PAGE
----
"It's not going to be torn down tomorrow," Martin said. "Who knows how much longer we'll all be around, but it's going to be here."


A few Fridays ago in London, dozens of kids stormed through the Labatt Park concourse at top speed to receive a stamp of approval to run the bases between innings. Six college-aged hecklers sitting behind the plate got looser and louder as the night progressed. There were hits galore - 33 combined between the Majors and Maple Leafs.

London thumped Toronto 16-7, thanks partly to a storybook moment. Nine-year-olds from the local youth team willed dingers into existence. When the Majors loaded the bases on three singles in the second inning, they stood at the home dugout's rear railing and chanted, "Hit a home run! Hit a home run!" Complying, London's center fielder socked a grand slam over the wall.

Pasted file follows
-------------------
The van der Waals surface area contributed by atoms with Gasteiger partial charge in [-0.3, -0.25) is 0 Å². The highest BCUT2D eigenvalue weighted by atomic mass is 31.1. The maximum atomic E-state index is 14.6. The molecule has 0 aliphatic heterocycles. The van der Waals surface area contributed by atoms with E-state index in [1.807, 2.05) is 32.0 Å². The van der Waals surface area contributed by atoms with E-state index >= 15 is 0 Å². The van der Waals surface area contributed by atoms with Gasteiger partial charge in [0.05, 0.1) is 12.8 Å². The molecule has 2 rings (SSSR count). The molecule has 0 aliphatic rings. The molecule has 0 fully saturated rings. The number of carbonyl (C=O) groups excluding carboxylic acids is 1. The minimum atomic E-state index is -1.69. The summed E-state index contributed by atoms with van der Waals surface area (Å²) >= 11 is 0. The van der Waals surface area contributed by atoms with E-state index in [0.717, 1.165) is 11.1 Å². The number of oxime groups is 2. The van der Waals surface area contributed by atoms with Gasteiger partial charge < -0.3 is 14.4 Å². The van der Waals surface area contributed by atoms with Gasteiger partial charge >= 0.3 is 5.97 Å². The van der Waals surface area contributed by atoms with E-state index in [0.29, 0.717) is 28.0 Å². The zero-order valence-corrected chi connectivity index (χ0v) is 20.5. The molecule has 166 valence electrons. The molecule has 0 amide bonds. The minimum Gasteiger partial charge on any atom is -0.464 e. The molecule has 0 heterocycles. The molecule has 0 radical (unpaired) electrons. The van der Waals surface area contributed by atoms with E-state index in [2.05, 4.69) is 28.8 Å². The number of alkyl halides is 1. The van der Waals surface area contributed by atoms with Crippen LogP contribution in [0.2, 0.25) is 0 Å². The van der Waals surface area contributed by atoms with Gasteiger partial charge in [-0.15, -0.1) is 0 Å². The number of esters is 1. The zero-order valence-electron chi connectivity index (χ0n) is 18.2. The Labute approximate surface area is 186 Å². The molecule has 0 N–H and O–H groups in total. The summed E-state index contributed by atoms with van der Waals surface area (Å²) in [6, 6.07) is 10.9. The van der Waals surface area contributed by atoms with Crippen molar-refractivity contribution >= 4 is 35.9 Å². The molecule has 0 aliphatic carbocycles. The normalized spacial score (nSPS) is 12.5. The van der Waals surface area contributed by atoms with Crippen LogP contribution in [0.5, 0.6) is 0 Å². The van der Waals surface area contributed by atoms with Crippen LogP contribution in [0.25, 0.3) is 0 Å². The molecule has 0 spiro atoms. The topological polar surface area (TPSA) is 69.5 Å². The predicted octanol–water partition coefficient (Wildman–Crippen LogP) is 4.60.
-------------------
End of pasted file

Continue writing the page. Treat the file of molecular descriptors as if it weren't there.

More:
The crowd erupted. The epic instrumental theme from "Superman" played over the loudspeakers. The slugger tapped helmets with the teammates he plated as the Majors' dugout emptied to mob him on the grass.

The chanting resumed later in the frame. London's catcher batted with a man on first and skied a deep shot to right field that disappeared behind the fence. The kids roared. The DJ blared the "Superman" theme. The Majors streamed onto the field as the sun set to celebrate again.

Nick Faris is a features writer at theScore.